What is it that makes us react to a person when we have never looked into their eyes or spoken to them? Our sense of self is often organized in terms of our thoughts and feelings. But other people’s sense of who we are is often in terms of how they perceive our energy, the quality of our vitality and intensity. Facial expression is important but people can have a feel for us even if they can’t see our face. Have you ever had the experience of noticing the way some one is sitting or standing and had a strong feeling of attraction or repulsion toward them even if you couldn’t see their face? Somehow we relate or react to people on an energetic level. We are picking up information without words or facial expression. What is it that we are responding to? How is it that we communicate a specific message by just standing, sitting or acting in a way that we consider to be normal? If we can become aware of what our energy is communicating perhaps we might be able to be more effective in how we manage the quality of our energy and recognize how we increase discomfort or create a peaceful, pleasant feeling in a situation by just sitting or standing, just being where we are.
Certain attitudes seem to affect how we communicate without saying anything. I have noticed that in our cultural we have a tendency to swing between over expression and repression and thus we miss the important element of containment that allows us to be skillful in a social environment.
When a person is caught up in over expression they tend to increase or add to the intensity level of the situation. One way this happens is by bringing a story and the energy of past experience to the situation. In repression the tendency is to suck the energy in and doing so suck the energy present in the environment in as well as creating a sort to black hole. This actually creates the opposite to the desired effect. When we repress some feeling what we are trying to achieve is less intensity coming toward us not more. The black hole created by the sucking quality of repression increases the intensity thus adding to the anxiety or resentment. The discomfort is from restraining the natural response to what is occurring in the moment. Clearly neither over expression nor repression achieves the desired result.
The missing element is the capacity for containment. Containment is based on the ability to accept and open to the situation that presents itself. The real challenge is to do this without trying to change what is taking place. Tolerance is needed to begin to create the capacity for containment. The ability to tolerate intensity is the foundation of our ability to be present and relaxed in the face of what is. Tolerance allows us to hold or contain feelings of intensity and energy and is the basis of genuine compassion under pressure.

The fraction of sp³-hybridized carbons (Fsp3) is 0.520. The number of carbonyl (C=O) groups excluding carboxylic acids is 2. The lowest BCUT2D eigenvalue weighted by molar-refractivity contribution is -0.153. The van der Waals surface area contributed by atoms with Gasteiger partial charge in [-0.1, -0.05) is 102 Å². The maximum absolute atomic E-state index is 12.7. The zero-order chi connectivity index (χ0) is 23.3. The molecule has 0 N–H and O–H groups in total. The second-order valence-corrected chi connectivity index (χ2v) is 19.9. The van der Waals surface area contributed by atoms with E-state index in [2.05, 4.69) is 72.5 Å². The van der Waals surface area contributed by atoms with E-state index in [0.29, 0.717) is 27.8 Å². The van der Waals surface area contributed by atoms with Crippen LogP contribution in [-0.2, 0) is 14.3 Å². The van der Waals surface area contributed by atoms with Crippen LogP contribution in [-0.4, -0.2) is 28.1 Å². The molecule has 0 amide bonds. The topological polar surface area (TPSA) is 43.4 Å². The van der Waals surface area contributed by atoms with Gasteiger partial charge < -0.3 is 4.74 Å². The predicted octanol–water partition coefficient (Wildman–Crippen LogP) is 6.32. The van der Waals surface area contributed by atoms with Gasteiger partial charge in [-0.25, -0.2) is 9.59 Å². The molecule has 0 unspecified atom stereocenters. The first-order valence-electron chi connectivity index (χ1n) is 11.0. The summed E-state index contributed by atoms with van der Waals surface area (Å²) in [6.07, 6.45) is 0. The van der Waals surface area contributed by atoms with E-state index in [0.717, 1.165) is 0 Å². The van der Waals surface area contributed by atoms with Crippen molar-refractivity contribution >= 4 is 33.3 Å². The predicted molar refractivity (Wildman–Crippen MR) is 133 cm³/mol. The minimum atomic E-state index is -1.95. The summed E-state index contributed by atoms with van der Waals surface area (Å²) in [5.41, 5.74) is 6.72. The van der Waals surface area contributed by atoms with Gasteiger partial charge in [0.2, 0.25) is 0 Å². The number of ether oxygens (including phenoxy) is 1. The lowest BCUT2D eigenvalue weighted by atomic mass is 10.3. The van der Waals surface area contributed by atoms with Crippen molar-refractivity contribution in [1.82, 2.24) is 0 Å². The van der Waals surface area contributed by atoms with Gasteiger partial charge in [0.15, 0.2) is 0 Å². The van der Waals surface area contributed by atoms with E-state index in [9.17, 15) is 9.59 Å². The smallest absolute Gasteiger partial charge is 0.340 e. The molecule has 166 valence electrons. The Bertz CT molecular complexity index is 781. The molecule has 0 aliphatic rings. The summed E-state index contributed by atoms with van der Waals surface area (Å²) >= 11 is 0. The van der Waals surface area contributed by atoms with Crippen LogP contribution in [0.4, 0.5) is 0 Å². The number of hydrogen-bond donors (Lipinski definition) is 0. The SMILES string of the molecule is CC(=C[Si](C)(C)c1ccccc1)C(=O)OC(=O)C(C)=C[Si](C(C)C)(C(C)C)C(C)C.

Energy has been described as vitality, intensity, or the capacity for action. In a more fundamental view, it is the innate activity of particles vibrating within atoms and molecules. It is vibration. Ask yourself, on a scale of 1–100, how much energy does this situation represent? If we can equalize the amount we experience that is coming to us from the outside with the same amount in our own system, then the situation will be balanced and neutralized rather than seem overwhelming.
I live in the town of San Rafael California. It is one of two places in the United States where guide dogs for the blind are trained. It is amazing and truly inspiring to watch how carefully the trainers work with the dogs in and around town. They seem to exude discipline and infinite patience. Throughout the entire year you can see them working with the dogs teaching them to navigate crosswalks, crowds and the craziness of city life. In the earlier stages of working with the harness the trainers stop and praise the dog each time it navigates a crosswalk or reads a light signal correctly. This seems to build the dog’s confidence and tolerance, two qualities it will need for staying focused in the complex and sometimes chaotic moments of city life. As in all development the training is a continuation of refinement and repetition. These dogs are a beautiful example of containment. They have to be able to function in an intense situation without adding to it or shrinking away from it.